Hiawatha, a Mohawk, is plotting revenge for the murder of his family by the evil Onondaga Chief, Tadodaho, when he meets the Great Peacemaker, who enlists his help in bringing the nations together to share his vision of a new way of life marked by peace, love, and unity rather than war, hate, and fear. Suggested for ages 9-12.


How I Became a Ghost: A Choctaw Trail of Tears Story

Tim Tingle
(Juvenile Fiction - J Tingle)
Series: How I Became a Ghost, 1

A Choctaw boy tells the story of his people's removal from the only land they had ever known, and how their journey to Oklahoma led him to become a ghost––one with the ability to help those he left behind. Suggested for ages 9–12.


I Am Not a Number

Jenny Kay Dupuis
(Juvenile Fiction - J Dupuis)

A young First Nations girl is sent away to a residential school and is determined not to forget who she is and where she came from. Suggested for ages 9-12.


I Can Make This Promise

Christine Day
(Juvenile Fiction - J Day)

In a story based on the author’s real-life experiences, a girl uncovers a secret that connects her to her Native American heritage, throwing everything she believes about her family into question. Suggested for ages 9-12.


Race to the Sun

Rebecca Roanhorse
(Juvenile Fiction - J Roanhor)

Guided by her Navajo ancestors, seventh-grader Nizhoni Begay discovers she is descended from a holy woman and destined to become a monsterslayer, starting with the evil businessman who kidnapped her father. Includes a glossary of Navajo terms. Suggested for ages 9–12.


Talking Leaves

Joseph Bruchac
(Juvenile Fiction - J Bruchac)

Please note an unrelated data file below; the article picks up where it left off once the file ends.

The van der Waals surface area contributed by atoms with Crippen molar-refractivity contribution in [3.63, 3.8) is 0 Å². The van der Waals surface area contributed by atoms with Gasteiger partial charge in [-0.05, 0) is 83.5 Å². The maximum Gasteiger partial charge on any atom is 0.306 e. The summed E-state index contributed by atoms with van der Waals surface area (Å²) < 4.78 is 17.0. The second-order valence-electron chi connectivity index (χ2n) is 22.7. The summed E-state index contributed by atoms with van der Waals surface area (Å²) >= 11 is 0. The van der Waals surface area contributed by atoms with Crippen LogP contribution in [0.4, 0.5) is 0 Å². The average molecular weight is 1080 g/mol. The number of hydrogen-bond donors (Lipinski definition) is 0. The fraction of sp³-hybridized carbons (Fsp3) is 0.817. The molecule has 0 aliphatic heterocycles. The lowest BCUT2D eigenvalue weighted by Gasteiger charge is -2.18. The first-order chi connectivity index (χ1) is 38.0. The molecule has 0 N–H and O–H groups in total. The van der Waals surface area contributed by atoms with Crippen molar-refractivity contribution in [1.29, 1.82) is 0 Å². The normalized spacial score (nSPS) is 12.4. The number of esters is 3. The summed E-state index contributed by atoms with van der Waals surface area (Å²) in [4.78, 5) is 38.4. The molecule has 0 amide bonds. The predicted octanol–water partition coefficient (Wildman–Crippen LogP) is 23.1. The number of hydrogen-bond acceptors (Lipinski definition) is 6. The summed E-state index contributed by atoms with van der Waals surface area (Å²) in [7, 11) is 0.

Thirteen-year-old Uwohali is worried by his father's obsession with making markings that cause people to suspect him of witchcraft, in a reimagining of the creation of the Cherokee alphabet. Suggested for ages 9-12.


Juvenile Nonfiction

Bowwow Powwow

Brenda J. Child
(Juvenile Nonfiction - J 497.333 Chi)

This playful story is accompanied by a companion retelling in Ojibwe and brought to life by vibrant dreamscapes. The result is a powwow tale for the ages. Suggested for ages 3–6.


The People Shall Continue

Simon J. Ortiz
(Juvenile Nonfiction - J 970.0049 Ort)

This powerful story by a renowned Acoma Pueblo poet and storyteller traces the history of Indigenous Peoples of North America from the time of creation to the present. Suggested for ages 9–12.


We Are Grateful: Otsaliheliga

Traci Sorell
(Juvenile Nonfiction - J 970.3 Cherokee Sor)

Otsaliheliga is a Cherokee word that is used to express gratitude. Journey through the year with a Cherokee family and their tribal nation as they express thanks for celebrations big and small. Suggested for ages 6–9.


What the Eagle Sees: Indigenous Stories of Rebellion and Renewal

Eldon Yellowhorn
(Juvenile Nonfiction - J 970.0049 Yel)

What do people do when their civilization is invaded? Indigenous people have been faced with disease, war, broken promises, and forced assimilation. Despite crushing losses and insurmountable challenges, they formed new nations from the remnants of old ones, they adopted new ideas and built on them, they fought back, and they kept their cultures alive. Suggested for ages 9-12+